- The time zone of the dates in the filenames of RouteViews BGP snapshots changed from Pacific Time to UTC on Mar 4, 2003. So there is a slight mismatch between the dates of skitter files (UTC) and BGP snapshots (Pacific Time) prior to this switchover in 2003, although this shouldn't make much of a difference in the appropriateness of the BGP snapshots selected for prefix-to-AS mappings.
- The first known link between two ASes is the only link reported, so if both an indirect and a direct link between the ASes was observed, and the indirect link was seen first, only an indirect link between the ASes would be reported; the direct link is not reported.
- The gap size reported is the first gap size observed for an indirect link between two ASes. If an indirect link with a smaller gap size is observed, the smaller gap size is not reported.
Acceptable Use Agreement
Please read the terms of the CAIDA Acceptable Use Agreement (AUA) for Publicy Accessible Datasets below:
When referencing this data (as required by the AUA), please use:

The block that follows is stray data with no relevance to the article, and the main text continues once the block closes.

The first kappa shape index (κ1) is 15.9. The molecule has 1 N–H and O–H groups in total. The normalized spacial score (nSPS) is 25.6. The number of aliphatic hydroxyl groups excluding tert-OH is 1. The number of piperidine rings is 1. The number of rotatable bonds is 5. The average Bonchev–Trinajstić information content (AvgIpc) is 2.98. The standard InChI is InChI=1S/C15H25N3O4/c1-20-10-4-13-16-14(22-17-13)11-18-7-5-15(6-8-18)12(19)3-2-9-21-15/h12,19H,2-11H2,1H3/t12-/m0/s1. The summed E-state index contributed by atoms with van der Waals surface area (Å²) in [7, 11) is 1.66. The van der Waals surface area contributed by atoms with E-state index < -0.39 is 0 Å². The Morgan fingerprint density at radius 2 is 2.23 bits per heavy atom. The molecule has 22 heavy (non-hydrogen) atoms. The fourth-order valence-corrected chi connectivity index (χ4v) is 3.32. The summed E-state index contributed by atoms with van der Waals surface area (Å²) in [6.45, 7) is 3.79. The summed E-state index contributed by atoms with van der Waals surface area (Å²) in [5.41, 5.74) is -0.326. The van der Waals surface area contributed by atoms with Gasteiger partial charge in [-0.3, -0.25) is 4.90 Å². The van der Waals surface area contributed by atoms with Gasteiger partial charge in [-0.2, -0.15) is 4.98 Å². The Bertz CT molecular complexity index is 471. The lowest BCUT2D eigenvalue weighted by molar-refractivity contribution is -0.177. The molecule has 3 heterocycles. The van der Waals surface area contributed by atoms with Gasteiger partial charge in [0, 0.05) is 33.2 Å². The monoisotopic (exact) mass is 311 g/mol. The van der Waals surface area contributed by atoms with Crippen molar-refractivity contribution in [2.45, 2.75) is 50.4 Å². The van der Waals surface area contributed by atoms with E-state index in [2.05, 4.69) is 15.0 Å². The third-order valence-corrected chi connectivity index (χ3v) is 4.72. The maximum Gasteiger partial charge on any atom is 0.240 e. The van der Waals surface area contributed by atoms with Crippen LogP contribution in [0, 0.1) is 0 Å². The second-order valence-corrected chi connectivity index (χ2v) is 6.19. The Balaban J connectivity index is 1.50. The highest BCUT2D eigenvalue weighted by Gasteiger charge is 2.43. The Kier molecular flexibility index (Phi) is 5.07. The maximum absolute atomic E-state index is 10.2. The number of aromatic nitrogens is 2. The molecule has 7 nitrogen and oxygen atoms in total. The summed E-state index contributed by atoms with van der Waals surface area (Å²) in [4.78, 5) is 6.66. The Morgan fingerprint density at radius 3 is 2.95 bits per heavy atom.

The Skitter AS Links Dataset - <dates used>,You are required to report your publications using this dataset to CAIDA.
Access the archived public CAIDA Skitter AS Links Dataset (January 2000 - February 2008)
Access the current public CAIDA Ark IPv4 Routed /24 AS Links Dataset (September 2007 - present)
- Freely Available Datasets
- The Ark IPv4 Routed /24 Topology Dataset (data older than one year only)
- The Ark IPv4 Routed /24 DNS Names Dataset (data older than one year only)
- IPv4 TNT MPLS Topology Dataset (data older than one year only)
- Ark Internet Topology Data Kits (ITDK) (data older than one year only)
- The Ark IPv6 Topology Dataset
- The Ark IPv6 DNS Names Dataset
- The IPv6 Routed /48 Topology Dataset
- IPv4 Routed /24 AS Links (September 2007 - ongoing)
- IPv6 AS Links (December 2008 - ongoing)
- AS Rank
- AS Relationships
- Skitter Macroscopic Topology Data
- Skitter Internet Topology Data Kits (ITDK) - April 2002 and April/May 2003
- Skitter AS Links (January 2000 - February 2008)
- Skitter Router Adjacencies
- AS Taxonomy
- PAM 2010 "Improving AS Annotations" Supplement
- Restricted Access Datasets
- The Ark IPv4 Routed /24 Topology Dataset (incl. most recent one year)
- The Ark IPv4 Routed /24 DNS Names Dataset (incl. most recent one year)
- IPv4 TNT MPLS Topology Dataset (incl. most recent one year)
- The Ark IPv4 Prefix-Probing Dataset (incl. most recent one year)
- Ark Internet Topology Data Kits (ITDK) (incl. most recent one year)
- Complete Routed-Space DNS Lookups
For more information on Autonomous Systems:
For more information on CAIDA topology measurements, see:
For more information on topology measurements in general see: